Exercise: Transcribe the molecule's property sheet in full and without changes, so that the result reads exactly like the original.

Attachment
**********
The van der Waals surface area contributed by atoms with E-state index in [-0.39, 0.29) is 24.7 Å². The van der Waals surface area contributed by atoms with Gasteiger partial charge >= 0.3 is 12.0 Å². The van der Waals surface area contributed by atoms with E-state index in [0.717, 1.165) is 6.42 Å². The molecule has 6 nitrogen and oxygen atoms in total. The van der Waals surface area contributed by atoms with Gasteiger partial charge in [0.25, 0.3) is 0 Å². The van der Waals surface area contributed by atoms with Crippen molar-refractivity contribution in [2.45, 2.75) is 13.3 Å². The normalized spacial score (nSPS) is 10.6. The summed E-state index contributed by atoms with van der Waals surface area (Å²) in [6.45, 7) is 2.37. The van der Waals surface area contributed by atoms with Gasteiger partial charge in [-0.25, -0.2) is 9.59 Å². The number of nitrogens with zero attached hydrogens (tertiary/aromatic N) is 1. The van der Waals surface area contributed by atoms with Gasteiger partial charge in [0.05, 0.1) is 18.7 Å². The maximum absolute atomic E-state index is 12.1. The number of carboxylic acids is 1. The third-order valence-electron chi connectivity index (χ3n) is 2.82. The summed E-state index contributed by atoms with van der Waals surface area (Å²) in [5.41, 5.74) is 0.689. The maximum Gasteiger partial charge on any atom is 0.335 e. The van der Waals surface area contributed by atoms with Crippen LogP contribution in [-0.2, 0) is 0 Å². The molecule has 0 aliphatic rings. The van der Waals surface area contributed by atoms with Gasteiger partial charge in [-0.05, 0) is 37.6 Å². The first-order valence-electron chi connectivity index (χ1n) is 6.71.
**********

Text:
The van der Waals surface area contributed by atoms with E-state index in [-0.39, 0.29) is 24.7 Å². The van der Waals surface area contributed by atoms with Gasteiger partial charge >= 0.3 is 12.0 Å². The van der Waals surface area contributed by atoms with E-state index in [0.717, 1.165) is 6.42 Å². The molecule has 6 nitrogen and oxygen atoms in total. The van der Waals surface area contributed by atoms with Gasteiger partial charge in [0.25, 0.3) is 0 Å². The van der Waals surface area contributed by atoms with Crippen molar-refractivity contribution in [2.45, 2.75) is 13.3 Å². The normalized spacial score (nSPS) is 10.6. The summed E-state index contributed by atoms with van der Waals surface area (Å²) in [6.45, 7) is 2.37. The van der Waals surface area contributed by atoms with Gasteiger partial charge in [-0.25, -0.2) is 9.59 Å². The number of nitrogens with zero attached hydrogens (tertiary/aromatic N) is 1. The van der Waals surface area contributed by atoms with Gasteiger partial charge in [0.05, 0.1) is 18.7 Å². The maximum absolute atomic E-state index is 12.1. The number of carboxylic acids is 1. The third-order valence-electron chi connectivity index (χ3n) is 2.82. The summed E-state index contributed by atoms with van der Waals surface area (Å²) in [5.41, 5.74) is 0.689. The maximum Gasteiger partial charge on any atom is 0.335 e. The van der Waals surface area contributed by atoms with Crippen LogP contribution in [-0.2, 0) is 0 Å². The molecule has 0 aliphatic rings. The van der Waals surface area contributed by atoms with Gasteiger partial charge in [-0.05, 0) is 37.6 Å². The first-order valence-electron chi connectivity index (χ1n) is 6.71.